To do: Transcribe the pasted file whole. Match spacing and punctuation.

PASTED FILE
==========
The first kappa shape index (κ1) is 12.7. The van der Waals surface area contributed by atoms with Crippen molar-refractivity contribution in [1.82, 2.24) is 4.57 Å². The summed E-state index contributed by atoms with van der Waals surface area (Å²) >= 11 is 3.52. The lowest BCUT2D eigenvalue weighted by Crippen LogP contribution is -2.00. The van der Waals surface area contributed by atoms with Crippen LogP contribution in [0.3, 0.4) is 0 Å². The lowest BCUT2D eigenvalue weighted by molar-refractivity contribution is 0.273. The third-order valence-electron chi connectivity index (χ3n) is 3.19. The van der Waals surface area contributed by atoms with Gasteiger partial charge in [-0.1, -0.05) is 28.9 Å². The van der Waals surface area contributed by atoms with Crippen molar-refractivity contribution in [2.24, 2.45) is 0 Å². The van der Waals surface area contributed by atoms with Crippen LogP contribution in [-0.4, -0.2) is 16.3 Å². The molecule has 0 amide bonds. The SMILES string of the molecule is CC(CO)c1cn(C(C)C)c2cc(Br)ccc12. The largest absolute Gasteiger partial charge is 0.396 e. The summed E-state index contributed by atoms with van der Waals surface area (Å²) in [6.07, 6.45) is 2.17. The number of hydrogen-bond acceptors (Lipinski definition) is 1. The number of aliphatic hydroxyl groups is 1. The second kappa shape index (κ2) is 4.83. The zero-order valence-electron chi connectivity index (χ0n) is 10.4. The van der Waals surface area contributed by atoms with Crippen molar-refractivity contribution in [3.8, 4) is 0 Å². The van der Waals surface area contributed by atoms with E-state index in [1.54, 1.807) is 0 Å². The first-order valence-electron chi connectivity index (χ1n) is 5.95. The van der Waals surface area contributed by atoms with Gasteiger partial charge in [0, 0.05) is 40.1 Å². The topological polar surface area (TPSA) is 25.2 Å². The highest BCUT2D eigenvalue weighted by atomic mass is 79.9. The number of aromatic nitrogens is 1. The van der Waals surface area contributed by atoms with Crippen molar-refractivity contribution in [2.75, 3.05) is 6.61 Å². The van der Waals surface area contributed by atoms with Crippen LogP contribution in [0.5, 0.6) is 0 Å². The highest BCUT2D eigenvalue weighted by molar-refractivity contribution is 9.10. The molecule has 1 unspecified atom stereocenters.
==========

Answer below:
The first kappa shape index (κ1) is 12.7. The van der Waals surface area contributed by atoms with Crippen molar-refractivity contribution in [1.82, 2.24) is 4.57 Å². The summed E-state index contributed by atoms with van der Waals surface area (Å²) >= 11 is 3.52. The lowest BCUT2D eigenvalue weighted by Crippen LogP contribution is -2.00. The van der Waals surface area contributed by atoms with Crippen LogP contribution in [0.3, 0.4) is 0 Å². The lowest BCUT2D eigenvalue weighted by molar-refractivity contribution is 0.273. The third-order valence-electron chi connectivity index (χ3n) is 3.19. The van der Waals surface area contributed by atoms with Gasteiger partial charge in [-0.1, -0.05) is 28.9 Å². The van der Waals surface area contributed by atoms with Crippen molar-refractivity contribution in [2.24, 2.45) is 0 Å². The van der Waals surface area contributed by atoms with Crippen LogP contribution in [-0.4, -0.2) is 16.3 Å². The molecule has 0 amide bonds. The SMILES string of the molecule is CC(CO)c1cn(C(C)C)c2cc(Br)ccc12. The largest absolute Gasteiger partial charge is 0.396 e. The summed E-state index contributed by atoms with van der Waals surface area (Å²) in [6.07, 6.45) is 2.17. The number of hydrogen-bond acceptors (Lipinski definition) is 1. The number of aliphatic hydroxyl groups is 1. The second kappa shape index (κ2) is 4.83. The zero-order valence-electron chi connectivity index (χ0n) is 10.4. The van der Waals surface area contributed by atoms with Crippen molar-refractivity contribution in [3.8, 4) is 0 Å². The van der Waals surface area contributed by atoms with E-state index in [1.54, 1.807) is 0 Å². The first-order valence-electron chi connectivity index (χ1n) is 5.95. The van der Waals surface area contributed by atoms with Gasteiger partial charge in [0, 0.05) is 40.1 Å². The topological polar surface area (TPSA) is 25.2 Å². The highest BCUT2D eigenvalue weighted by atomic mass is 79.9. The number of aromatic nitrogens is 1. The van der Waals surface area contributed by atoms with Crippen molar-refractivity contribution in [2.75, 3.05) is 6.61 Å². The van der Waals surface area contributed by atoms with Crippen LogP contribution in [0.5, 0.6) is 0 Å². The highest BCUT2D eigenvalue weighted by molar-refractivity contribution is 9.10. The molecule has 1 unspecified atom stereocenters.